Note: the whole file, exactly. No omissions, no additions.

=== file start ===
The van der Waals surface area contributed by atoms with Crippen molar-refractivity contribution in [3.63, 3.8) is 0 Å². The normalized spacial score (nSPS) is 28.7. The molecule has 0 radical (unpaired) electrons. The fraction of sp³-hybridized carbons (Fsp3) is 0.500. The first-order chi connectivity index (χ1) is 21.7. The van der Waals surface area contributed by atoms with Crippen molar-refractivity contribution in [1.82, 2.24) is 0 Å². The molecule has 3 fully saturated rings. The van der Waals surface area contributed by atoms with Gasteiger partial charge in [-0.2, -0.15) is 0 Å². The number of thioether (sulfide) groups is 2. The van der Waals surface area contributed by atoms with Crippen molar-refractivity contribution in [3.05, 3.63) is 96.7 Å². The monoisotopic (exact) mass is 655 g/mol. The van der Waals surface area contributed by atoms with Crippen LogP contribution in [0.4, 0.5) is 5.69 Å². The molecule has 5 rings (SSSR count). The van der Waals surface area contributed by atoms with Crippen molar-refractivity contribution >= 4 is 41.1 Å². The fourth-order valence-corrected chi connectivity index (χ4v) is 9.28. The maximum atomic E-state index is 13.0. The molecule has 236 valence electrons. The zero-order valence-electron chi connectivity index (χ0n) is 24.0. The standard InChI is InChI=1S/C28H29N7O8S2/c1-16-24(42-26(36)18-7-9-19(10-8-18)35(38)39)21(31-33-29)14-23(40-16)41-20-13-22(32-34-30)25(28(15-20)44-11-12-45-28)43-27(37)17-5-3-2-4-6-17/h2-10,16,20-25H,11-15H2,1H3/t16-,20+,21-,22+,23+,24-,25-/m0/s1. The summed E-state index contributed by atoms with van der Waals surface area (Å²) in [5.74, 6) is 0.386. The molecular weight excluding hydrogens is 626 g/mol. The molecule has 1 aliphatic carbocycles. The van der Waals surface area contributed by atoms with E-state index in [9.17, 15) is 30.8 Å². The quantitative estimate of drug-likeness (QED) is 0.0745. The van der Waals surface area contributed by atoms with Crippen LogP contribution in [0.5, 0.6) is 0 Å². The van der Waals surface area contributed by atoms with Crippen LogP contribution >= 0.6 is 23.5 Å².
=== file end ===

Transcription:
The van der Waals surface area contributed by atoms with Crippen molar-refractivity contribution in [3.63, 3.8) is 0 Å². The normalized spacial score (nSPS) is 28.7. The molecule has 0 radical (unpaired) electrons. The fraction of sp³-hybridized carbons (Fsp3) is 0.500. The first-order chi connectivity index (χ1) is 21.7. The van der Waals surface area contributed by atoms with Crippen molar-refractivity contribution in [1.82, 2.24) is 0 Å². The molecule has 3 fully saturated rings. The van der Waals surface area contributed by atoms with Gasteiger partial charge in [-0.2, -0.15) is 0 Å². The number of thioether (sulfide) groups is 2. The van der Waals surface area contributed by atoms with Crippen molar-refractivity contribution in [3.05, 3.63) is 96.7 Å². The monoisotopic (exact) mass is 655 g/mol. The van der Waals surface area contributed by atoms with Crippen LogP contribution in [0.4, 0.5) is 5.69 Å². The molecule has 5 rings (SSSR count). The van der Waals surface area contributed by atoms with Crippen molar-refractivity contribution >= 4 is 41.1 Å². The fourth-order valence-corrected chi connectivity index (χ4v) is 9.28. The maximum atomic E-state index is 13.0. The molecule has 236 valence electrons. The zero-order valence-electron chi connectivity index (χ0n) is 24.0. The standard InChI is InChI=1S/C28H29N7O8S2/c1-16-24(42-26(36)18-7-9-19(10-8-18)35(38)39)21(31-33-29)14-23(40-16)41-20-13-22(32-34-30)25(28(15-20)44-11-12-45-28)43-27(37)17-5-3-2-4-6-17/h2-10,16,20-25H,11-15H2,1H3/t16-,20+,21-,22+,23+,24-,25-/m0/s1. The summed E-state index contributed by atoms with van der Waals surface area (Å²) in [5.74, 6) is 0.386. The molecular weight excluding hydrogens is 626 g/mol. The molecule has 1 aliphatic carbocycles. The van der Waals surface area contributed by atoms with E-state index in [9.17, 15) is 30.8 Å². The quantitative estimate of drug-likeness (QED) is 0.0745. The van der Waals surface area contributed by atoms with Crippen LogP contribution in [0.5, 0.6) is 0 Å². The van der Waals surface area contributed by atoms with Crippen LogP contribution >= 0.6 is 23.5 Å².